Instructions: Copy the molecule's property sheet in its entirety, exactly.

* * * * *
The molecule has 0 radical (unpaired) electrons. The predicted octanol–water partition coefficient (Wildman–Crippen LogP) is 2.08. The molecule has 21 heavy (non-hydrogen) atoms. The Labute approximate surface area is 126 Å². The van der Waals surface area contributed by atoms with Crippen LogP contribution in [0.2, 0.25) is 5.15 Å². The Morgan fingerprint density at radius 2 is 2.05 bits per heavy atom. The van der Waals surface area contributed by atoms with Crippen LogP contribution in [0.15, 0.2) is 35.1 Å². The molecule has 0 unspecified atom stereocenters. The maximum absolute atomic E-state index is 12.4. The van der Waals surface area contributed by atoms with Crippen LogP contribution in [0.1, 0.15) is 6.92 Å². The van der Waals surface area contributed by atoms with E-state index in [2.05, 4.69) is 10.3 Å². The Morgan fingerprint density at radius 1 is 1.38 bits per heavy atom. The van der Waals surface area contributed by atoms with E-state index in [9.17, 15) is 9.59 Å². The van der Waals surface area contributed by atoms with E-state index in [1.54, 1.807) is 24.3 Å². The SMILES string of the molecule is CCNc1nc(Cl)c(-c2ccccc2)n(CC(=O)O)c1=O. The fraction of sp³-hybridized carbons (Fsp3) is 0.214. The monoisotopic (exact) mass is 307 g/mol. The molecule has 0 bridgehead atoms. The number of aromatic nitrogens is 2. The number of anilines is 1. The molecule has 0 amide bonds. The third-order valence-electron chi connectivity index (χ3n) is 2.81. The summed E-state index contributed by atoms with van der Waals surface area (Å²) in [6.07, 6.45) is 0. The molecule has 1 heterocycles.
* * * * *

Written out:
The molecule has 0 radical (unpaired) electrons. The predicted octanol–water partition coefficient (Wildman–Crippen LogP) is 2.08. The molecule has 21 heavy (non-hydrogen) atoms. The Labute approximate surface area is 126 Å². The van der Waals surface area contributed by atoms with Crippen LogP contribution in [0.2, 0.25) is 5.15 Å². The Morgan fingerprint density at radius 2 is 2.05 bits per heavy atom. The van der Waals surface area contributed by atoms with Crippen LogP contribution in [0.15, 0.2) is 35.1 Å². The molecule has 0 unspecified atom stereocenters. The maximum absolute atomic E-state index is 12.4. The van der Waals surface area contributed by atoms with Crippen LogP contribution in [0.1, 0.15) is 6.92 Å². The van der Waals surface area contributed by atoms with E-state index in [2.05, 4.69) is 10.3 Å². The Morgan fingerprint density at radius 1 is 1.38 bits per heavy atom. The van der Waals surface area contributed by atoms with E-state index in [9.17, 15) is 9.59 Å². The van der Waals surface area contributed by atoms with E-state index in [1.54, 1.807) is 24.3 Å². The SMILES string of the molecule is CCNc1nc(Cl)c(-c2ccccc2)n(CC(=O)O)c1=O. The fraction of sp³-hybridized carbons (Fsp3) is 0.214. The monoisotopic (exact) mass is 307 g/mol. The molecule has 0 bridgehead atoms. The number of aromatic nitrogens is 2. The number of anilines is 1. The molecule has 0 amide bonds. The third-order valence-electron chi connectivity index (χ3n) is 2.81. The summed E-state index contributed by atoms with van der Waals surface area (Å²) in [6.07, 6.45) is 0. The molecule has 1 heterocycles.